Tag Archives: John

The Disciple Whom Jesus Loved – The Life of the Apostle John (part 5)

John as an Author

It is often argued that the writings of John (the Gospel, his three letters, and Revelation) were the last ones to be written, and are to be dated between AD 90-100.1 It is more in keeping with the biblical information to place his writings before AD 70.2  By this time, John was an older man3 who was writing to Christians to warn them about apostasy,4 to remind them to stay faithful,5 to encourage downhearted Christians,6 to remind them about the words of the Lord in regards to the overthrow of Judaism,7 and to comfort them with the knowledge that their persecutors will be overthrown.8

The Gospel According to John

By this point, three other gospel accounts had already been written,9 so there was no need for John to write one unless he had information that needed to be presented that wasn’t in the other accounts.

Matthew wrote to convince the Jews that Jesus was the Messiah, and thus focused on Old Testament prophecies, starting with the birth of Jesus.  Mark wrote to convince the Roman readers that Jesus was a powerful leader who died for them, beginning with the herald announcing His coming.  Luke wrote to show the humanity of Jesus in precise historical terms.  By the time John wrote, however, a large contingent of Jewish Christians were leaving the faith, going back into Judaism.10 By doing this, they were denying the power of Christ.  So, when John wrote, his focus was to show the origin, power, and authority of Jesus Christ.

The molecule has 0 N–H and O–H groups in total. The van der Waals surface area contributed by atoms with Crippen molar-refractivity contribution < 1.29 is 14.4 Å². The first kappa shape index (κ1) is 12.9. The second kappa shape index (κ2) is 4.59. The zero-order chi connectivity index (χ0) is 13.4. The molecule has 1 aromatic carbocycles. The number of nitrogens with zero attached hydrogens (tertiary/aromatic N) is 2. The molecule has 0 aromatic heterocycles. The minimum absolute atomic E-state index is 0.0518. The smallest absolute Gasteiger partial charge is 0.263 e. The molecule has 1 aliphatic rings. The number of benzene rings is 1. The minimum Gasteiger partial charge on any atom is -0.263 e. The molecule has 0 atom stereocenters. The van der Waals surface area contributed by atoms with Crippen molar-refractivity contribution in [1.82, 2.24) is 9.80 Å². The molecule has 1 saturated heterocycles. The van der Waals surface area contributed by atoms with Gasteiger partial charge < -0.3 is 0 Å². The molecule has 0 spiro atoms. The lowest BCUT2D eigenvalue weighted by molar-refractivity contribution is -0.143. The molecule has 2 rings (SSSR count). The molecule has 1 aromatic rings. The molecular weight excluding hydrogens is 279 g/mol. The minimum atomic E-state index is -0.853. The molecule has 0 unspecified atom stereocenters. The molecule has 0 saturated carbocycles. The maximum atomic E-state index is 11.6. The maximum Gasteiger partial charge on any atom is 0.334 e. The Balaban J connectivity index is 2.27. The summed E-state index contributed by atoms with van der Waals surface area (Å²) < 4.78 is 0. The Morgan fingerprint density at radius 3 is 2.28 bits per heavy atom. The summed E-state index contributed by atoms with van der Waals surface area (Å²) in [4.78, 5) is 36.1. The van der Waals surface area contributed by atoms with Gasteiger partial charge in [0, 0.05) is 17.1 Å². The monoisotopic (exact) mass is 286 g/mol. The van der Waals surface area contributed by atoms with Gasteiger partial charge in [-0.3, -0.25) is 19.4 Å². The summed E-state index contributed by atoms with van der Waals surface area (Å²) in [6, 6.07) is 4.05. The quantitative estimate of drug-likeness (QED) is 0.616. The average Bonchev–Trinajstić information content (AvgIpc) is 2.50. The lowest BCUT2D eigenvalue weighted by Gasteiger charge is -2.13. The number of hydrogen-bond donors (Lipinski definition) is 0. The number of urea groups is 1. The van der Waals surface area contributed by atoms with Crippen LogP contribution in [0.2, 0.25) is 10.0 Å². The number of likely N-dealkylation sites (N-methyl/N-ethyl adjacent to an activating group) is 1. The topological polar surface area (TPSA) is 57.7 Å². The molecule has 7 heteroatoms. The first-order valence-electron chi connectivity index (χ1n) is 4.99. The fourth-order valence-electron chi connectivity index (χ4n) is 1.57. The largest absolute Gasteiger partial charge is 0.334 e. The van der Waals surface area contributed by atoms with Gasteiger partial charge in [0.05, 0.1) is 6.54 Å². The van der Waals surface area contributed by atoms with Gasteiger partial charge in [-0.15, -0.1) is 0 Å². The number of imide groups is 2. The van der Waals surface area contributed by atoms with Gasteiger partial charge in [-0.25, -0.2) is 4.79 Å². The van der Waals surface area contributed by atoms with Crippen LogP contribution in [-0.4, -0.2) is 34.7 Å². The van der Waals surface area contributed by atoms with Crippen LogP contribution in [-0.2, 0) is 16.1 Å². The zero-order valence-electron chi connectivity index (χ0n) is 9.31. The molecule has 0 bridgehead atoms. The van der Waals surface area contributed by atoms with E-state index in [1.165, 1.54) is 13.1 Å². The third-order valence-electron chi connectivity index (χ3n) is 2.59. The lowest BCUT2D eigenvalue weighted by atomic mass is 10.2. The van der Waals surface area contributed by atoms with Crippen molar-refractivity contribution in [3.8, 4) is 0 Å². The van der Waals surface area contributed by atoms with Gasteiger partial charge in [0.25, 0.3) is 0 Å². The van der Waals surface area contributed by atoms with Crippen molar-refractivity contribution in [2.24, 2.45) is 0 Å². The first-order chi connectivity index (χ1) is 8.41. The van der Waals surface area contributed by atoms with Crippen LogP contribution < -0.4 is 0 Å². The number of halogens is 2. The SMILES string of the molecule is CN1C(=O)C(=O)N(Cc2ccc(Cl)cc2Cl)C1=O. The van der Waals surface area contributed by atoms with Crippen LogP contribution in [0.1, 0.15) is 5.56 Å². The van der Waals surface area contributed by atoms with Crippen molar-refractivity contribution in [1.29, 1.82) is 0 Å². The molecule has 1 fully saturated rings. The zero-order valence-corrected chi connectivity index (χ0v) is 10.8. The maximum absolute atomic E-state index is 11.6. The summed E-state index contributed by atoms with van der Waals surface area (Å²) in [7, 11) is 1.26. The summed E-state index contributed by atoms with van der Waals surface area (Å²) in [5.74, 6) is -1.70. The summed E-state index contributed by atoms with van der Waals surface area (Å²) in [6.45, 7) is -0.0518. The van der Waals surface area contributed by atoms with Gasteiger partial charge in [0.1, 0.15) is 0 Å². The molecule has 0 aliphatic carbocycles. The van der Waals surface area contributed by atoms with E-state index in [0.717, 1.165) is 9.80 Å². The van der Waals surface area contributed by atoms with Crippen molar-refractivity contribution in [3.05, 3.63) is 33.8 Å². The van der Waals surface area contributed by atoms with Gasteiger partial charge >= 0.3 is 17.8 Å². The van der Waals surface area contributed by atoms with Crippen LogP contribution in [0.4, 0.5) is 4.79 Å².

In the beginning was the Word, and the Word was with God, and the Word was [in His very nature] God.  The same was in the beginning with God.  All things were made by Him; and apart from Him, nothing was made that was made. … He came to His own [people] and His own [people] did not receive Him. But as many as received Him, to them He gave power to become children of God, believers into His name: which were born, not of blood, nor of the desires of the flesh, nor of the desires of man, but of God.  And the Word was made flesh and dwelled among us (and we admired His glory as of the only begotten of the Father), full of grace and truth.11

John repeatedly stresses the deity of Jesus throughout his gospel account.  John 1:1, 14 shows us that the Word which became flesh is, by His very nature, God.12  Several times, John records Jesus applying the words “I AM” (which the Jews would have understood as a reference to Jehovah) to Himself.13  John says an Old Testament vision of Jehovah was actually a vision of Jesus.14  In short, John wrote to prove the deity of Jesus and to show that it is only through Jesus that eternal life can be gained.15  This is quite powerful when you consider that Jewish Christians were leaving Christianity in large numbers at the time it was written—this book would have been quite timely.16